While some workers are going to insist on remote or nothing, there are strategies businesses can leverage to minimize turnover, retain the knowledge and experience of valued employees, and attract new talent. Here’s what’s working:
Conduct Check-ins & Surveys
Do you know what employees want when it comes to their work arrangements? Many businesses determined return-to-work policies without consulting their talent and the result was frustration and, for some, rising turnover. By checking in or surveying employees, a business can get a gauge of employee expectations and hopes while also demonstrating that the company values employee perspectives.
Surveys are also a great way to understand what employees are up against. For example, some employees may still be facing childcare issues because of how schools and daycare were impacted. This could indicate temporary challenges that will not keep employees remote indefinitely. Other employees may be looking for greater flexibility rather than expecting full-time remote. Surveys and check-ins from managers are an important way to gather that data. That intelligence can then serve as part of the foundation for building the go-forward workforce strategy.
Communicate Their Value & Management’s Interest
The competition for talent is strong as HR and recruiters well know. Business leaders should assume most employees have outside options and welcome discussions and negotiations on what can be done to keep good workers on staff.
Show employees that they are valued and encourage them to speak with their manager or other business leaders before considering leaving for another job. Rather than assuming the business has drawn a hard line on remote work, benefits, salary, or any other factor, employees can and should check in and explore options inside the business. While some will do it naturally, others might not be aware that discussions and negotiations are possible.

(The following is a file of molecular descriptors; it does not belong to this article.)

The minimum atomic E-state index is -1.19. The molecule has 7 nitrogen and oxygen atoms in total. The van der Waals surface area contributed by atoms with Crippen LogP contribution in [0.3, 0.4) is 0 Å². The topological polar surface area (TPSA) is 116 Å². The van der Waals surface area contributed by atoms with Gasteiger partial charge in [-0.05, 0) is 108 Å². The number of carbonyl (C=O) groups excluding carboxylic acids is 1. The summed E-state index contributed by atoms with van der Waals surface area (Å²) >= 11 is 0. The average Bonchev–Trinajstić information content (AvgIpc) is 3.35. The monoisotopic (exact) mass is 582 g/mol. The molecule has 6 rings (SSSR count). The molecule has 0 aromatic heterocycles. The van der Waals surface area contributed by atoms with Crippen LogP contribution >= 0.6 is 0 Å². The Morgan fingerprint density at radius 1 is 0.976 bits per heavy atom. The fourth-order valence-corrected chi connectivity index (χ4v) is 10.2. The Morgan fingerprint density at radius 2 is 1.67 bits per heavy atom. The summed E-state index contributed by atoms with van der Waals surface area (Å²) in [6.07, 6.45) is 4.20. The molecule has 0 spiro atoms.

Leverage the Hybrid Remote Option
Many businesses are choosing to leverage the hybrid model for the near future to give employees a balance of remote work and in-person work. This balance of remote and in-person work offers the most logical compromise employers can offer today. And, it’s a way to remind employees of the value, fun and reward of working in-person with their talented colleagues.
Whether making hybrid remote a long-term option, a transitional phase, or a case-by-case opportunity, keeping this beloved work arrangement in some fashion not only increases retention, but it also is a talent magnet. Job seekers want to work for employers that recognize the importance of remote options. Even in a partial format, it is something employees are looking for.
Flexibility Is Key
Flexibility is something employees and job seekers have sought for decades, and the pandemic made that perk essential for so many people. As many employers are learning, changing that dynamic will take time. Acknowledging and addressing that need, whether through remote options, hybrid options, or other flexible opportunities, is essential to keeping turnover from becoming a serious problem and to keeping employees engaged and productive.